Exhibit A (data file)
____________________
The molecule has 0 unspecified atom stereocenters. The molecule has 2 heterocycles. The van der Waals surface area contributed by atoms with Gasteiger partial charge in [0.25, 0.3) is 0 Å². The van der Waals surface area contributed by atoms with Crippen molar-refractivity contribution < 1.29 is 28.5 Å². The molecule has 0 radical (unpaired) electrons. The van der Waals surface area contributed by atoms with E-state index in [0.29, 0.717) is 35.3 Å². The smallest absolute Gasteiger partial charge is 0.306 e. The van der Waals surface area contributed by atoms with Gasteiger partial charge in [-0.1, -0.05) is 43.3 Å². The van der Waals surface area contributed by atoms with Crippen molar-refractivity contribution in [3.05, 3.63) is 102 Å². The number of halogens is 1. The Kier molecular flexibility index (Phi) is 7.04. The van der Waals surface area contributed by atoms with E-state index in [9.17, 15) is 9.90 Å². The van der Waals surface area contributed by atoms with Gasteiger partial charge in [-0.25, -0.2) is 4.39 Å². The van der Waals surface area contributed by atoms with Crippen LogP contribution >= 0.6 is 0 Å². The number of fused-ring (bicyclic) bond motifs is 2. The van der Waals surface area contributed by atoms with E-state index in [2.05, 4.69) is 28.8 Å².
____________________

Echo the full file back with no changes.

The molecule has 0 unspecified atom stereocenters. The molecule has 2 heterocycles. The van der Waals surface area contributed by atoms with Gasteiger partial charge in [0.25, 0.3) is 0 Å². The van der Waals surface area contributed by atoms with Crippen molar-refractivity contribution < 1.29 is 28.5 Å². The molecule has 0 radical (unpaired) electrons. The van der Waals surface area contributed by atoms with E-state index in [0.29, 0.717) is 35.3 Å². The smallest absolute Gasteiger partial charge is 0.306 e. The van der Waals surface area contributed by atoms with Gasteiger partial charge in [-0.1, -0.05) is 43.3 Å². The van der Waals surface area contributed by atoms with Crippen molar-refractivity contribution in [3.05, 3.63) is 102 Å². The number of halogens is 1. The Kier molecular flexibility index (Phi) is 7.04. The van der Waals surface area contributed by atoms with E-state index in [9.17, 15) is 9.90 Å². The van der Waals surface area contributed by atoms with Gasteiger partial charge in [-0.25, -0.2) is 4.39 Å². The van der Waals surface area contributed by atoms with Crippen LogP contribution >= 0.6 is 0 Å². The number of fused-ring (bicyclic) bond motifs is 2. The van der Waals surface area contributed by atoms with E-state index in [2.05, 4.69) is 28.8 Å².